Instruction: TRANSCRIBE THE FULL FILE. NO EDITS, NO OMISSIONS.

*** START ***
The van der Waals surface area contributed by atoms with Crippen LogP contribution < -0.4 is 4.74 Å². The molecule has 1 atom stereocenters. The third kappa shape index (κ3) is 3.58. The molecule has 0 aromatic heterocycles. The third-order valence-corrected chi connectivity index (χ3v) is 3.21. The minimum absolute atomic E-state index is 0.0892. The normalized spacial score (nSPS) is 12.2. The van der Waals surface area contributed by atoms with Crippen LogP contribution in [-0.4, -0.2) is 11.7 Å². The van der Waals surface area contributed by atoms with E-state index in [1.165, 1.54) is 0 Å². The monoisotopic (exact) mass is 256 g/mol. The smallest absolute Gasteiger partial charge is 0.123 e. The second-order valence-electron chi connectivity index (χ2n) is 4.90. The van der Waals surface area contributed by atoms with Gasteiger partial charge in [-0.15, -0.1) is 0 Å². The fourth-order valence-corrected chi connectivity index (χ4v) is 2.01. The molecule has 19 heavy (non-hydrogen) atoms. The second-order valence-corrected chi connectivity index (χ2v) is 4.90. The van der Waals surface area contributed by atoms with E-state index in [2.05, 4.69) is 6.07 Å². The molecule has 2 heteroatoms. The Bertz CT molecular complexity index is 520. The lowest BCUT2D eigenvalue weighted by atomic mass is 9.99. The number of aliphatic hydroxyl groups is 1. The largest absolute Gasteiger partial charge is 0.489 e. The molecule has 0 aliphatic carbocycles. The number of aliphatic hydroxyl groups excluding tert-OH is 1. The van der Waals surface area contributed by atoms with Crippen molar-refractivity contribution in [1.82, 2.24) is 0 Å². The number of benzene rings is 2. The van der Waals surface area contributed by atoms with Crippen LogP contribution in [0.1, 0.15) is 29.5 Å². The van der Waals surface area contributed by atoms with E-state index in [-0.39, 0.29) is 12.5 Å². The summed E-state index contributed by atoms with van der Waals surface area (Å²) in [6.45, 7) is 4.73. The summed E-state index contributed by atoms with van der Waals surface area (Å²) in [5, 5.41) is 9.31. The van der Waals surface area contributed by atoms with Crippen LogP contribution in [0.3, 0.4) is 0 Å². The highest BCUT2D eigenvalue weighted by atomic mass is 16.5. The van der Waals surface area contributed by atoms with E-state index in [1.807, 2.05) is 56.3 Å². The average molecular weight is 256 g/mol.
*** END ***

The van der Waals surface area contributed by atoms with Crippen LogP contribution < -0.4 is 4.74 Å². The molecule has 1 atom stereocenters. The third kappa shape index (κ3) is 3.58. The molecule has 0 aromatic heterocycles. The third-order valence-corrected chi connectivity index (χ3v) is 3.21. The minimum absolute atomic E-state index is 0.0892. The normalized spacial score (nSPS) is 12.2. The van der Waals surface area contributed by atoms with Crippen LogP contribution in [-0.4, -0.2) is 11.7 Å². The van der Waals surface area contributed by atoms with E-state index in [1.165, 1.54) is 0 Å². The monoisotopic (exact) mass is 256 g/mol. The smallest absolute Gasteiger partial charge is 0.123 e. The second-order valence-electron chi connectivity index (χ2n) is 4.90. The van der Waals surface area contributed by atoms with Gasteiger partial charge in [-0.15, -0.1) is 0 Å². The fourth-order valence-corrected chi connectivity index (χ4v) is 2.01. The molecule has 19 heavy (non-hydrogen) atoms. The second-order valence-corrected chi connectivity index (χ2v) is 4.90. The van der Waals surface area contributed by atoms with E-state index in [2.05, 4.69) is 6.07 Å². The molecule has 2 heteroatoms. The Bertz CT molecular complexity index is 520. The lowest BCUT2D eigenvalue weighted by atomic mass is 9.99. The number of aliphatic hydroxyl groups is 1. The largest absolute Gasteiger partial charge is 0.489 e. The molecule has 0 aliphatic carbocycles. The number of aliphatic hydroxyl groups excluding tert-OH is 1. The van der Waals surface area contributed by atoms with Crippen molar-refractivity contribution in [1.82, 2.24) is 0 Å². The number of benzene rings is 2. The van der Waals surface area contributed by atoms with Crippen LogP contribution in [0.1, 0.15) is 29.5 Å². The van der Waals surface area contributed by atoms with E-state index in [-0.39, 0.29) is 12.5 Å². The summed E-state index contributed by atoms with van der Waals surface area (Å²) in [6.45, 7) is 4.73. The summed E-state index contributed by atoms with van der Waals surface area (Å²) in [5, 5.41) is 9.31. The van der Waals surface area contributed by atoms with Crippen LogP contribution in [0.3, 0.4) is 0 Å². The highest BCUT2D eigenvalue weighted by atomic mass is 16.5. The van der Waals surface area contributed by atoms with E-state index in [1.807, 2.05) is 56.3 Å². The average molecular weight is 256 g/mol.